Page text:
On April 3, Drexel University announced that it would be adding the subject art history as a major for the upcoming year to the Antoinette Westphal College of Media Arts and Design. The new major is designed to be one of Drexel’s most flexible subjects, with the hope that students can take it on as a second major while pairing it with a different field. Both Bachelor of Arts and Bachelor of Science options will be offered, with the Bachelor of Arts being slightly stricter in requiring a larger and more guided focus in the arts, humanities and social sciences. Two combined B.S. and M.S. programs that incorporate the major have also been designed, one in arts administration and a second in museum leadership.
Allen Sabinson, the dean of Westphal, explained that the idea of an art history major had long been discussed. However, the actual push to finally bring one about came two years ago when Drexel’s art history faculty began to grow large enough to support a major. Some of those professors include Pia Brancaccio, who specializes in Buddhist cave painting and far Eastern art, Martha Lucy, a former curator of a Barnes Foundation’s collection, and Linda Kim who specializes in African American art and art of atrocity.
Charles Morscheck, co-director of the art history program, said that the program’s flexibility is what makes it attractive for such a professionally focused school as Drexel. The major’s curriculum allows for a student to take 85 credits worth of free electives and Morscheck believes that with guidance students can fill those credits with other more technically or vocationally focused skills.
“Right from the moment of recruitment we asked the student what career do path do you have in mind? And if somebody says, ‘I want to be an elementary school art teacher.’ Well art history would probably be very good for that, right? You’ll probably teach some art historical stuff as part of that, but you’ll want to take our drawing courses, our basic design courses a few painting courses … or if you want to work as a financier to pay your college debt you could fill this up with business courses and get more business than a business major gets, and it doesn’t necessarily have to be the business major, it could just be the business courses you want and not all the business courses they require,” Morscheck said.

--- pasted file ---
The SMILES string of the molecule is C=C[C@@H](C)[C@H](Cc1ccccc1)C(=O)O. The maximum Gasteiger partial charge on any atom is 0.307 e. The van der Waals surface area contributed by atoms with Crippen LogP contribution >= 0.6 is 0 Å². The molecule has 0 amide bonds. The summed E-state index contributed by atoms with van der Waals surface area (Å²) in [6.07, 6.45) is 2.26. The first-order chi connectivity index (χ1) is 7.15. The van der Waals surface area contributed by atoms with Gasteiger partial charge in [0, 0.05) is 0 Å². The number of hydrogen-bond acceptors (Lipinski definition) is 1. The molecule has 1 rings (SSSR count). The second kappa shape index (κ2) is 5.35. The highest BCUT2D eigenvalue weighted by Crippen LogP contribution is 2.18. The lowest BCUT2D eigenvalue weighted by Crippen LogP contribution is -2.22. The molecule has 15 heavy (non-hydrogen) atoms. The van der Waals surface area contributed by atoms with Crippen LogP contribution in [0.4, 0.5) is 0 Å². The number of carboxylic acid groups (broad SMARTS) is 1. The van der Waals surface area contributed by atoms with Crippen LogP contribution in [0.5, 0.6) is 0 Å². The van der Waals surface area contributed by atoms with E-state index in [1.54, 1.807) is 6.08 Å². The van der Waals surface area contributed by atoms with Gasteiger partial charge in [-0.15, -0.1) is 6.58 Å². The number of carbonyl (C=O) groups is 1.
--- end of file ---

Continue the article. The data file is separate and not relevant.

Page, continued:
Both Sabinson and Morscheck agreed that art history will better serve students as an introduction to graduate school than for finding a job straight of college. However, they are working to establish unique co-op connections in the Philadelphia region.
“Museum work, art gallery work, arts publications, independent curators, there is a whole variety of fields. Philadelphia is enormously rich in the art world. We have got the Philadelphia museum, the Barnes [Foundation], the[Institute of Contemporary Arts], the Rodin museum, galleries in Old City. And New York has got a critical mass, which is 10 times what we have in Philadelphia. Like Drexel we have deep relationships. … We have a lot of connections to the arts institutions in our region,” Sabinson said.
The establishment of an art history major comes at a controversial point when around the country the value of the arts and humanities are being looked over in favor of the Science, Technology, Engineering and Math (STEM) fields.
Sabinson explained that years ago he too would have been against the concept of an art history major saying, “To some degree, I was probably a bit resistant to an art history major because it’s a wonderful course of study, but I want to see our students come out and get employment.”
Since then he has turned around his views. “There is a real interesting debate on the value of liberal arts versus a more professionally focused education. I could sit here and make the argument for both sides,” he said. However, he continued, “If you look at the outcomes that can happen with an art history major, it is a great major for pre-law. It is a great major to lead to graduate school. It is a major that teaches you how to critically think, how to communicate, how to write, how to analyze and about cultures. Those kind of skillsets over the course of a lifetime and a career are invaluable.”
The major was approved too late in the year to recruit freshman from next year’s incoming class but both Morscheck and Sabinson said they are seeing significant interest from current Westphal students who would like to either switch to or adopt art history as a second major. Art history will bring Westphal’s total of majors to 17.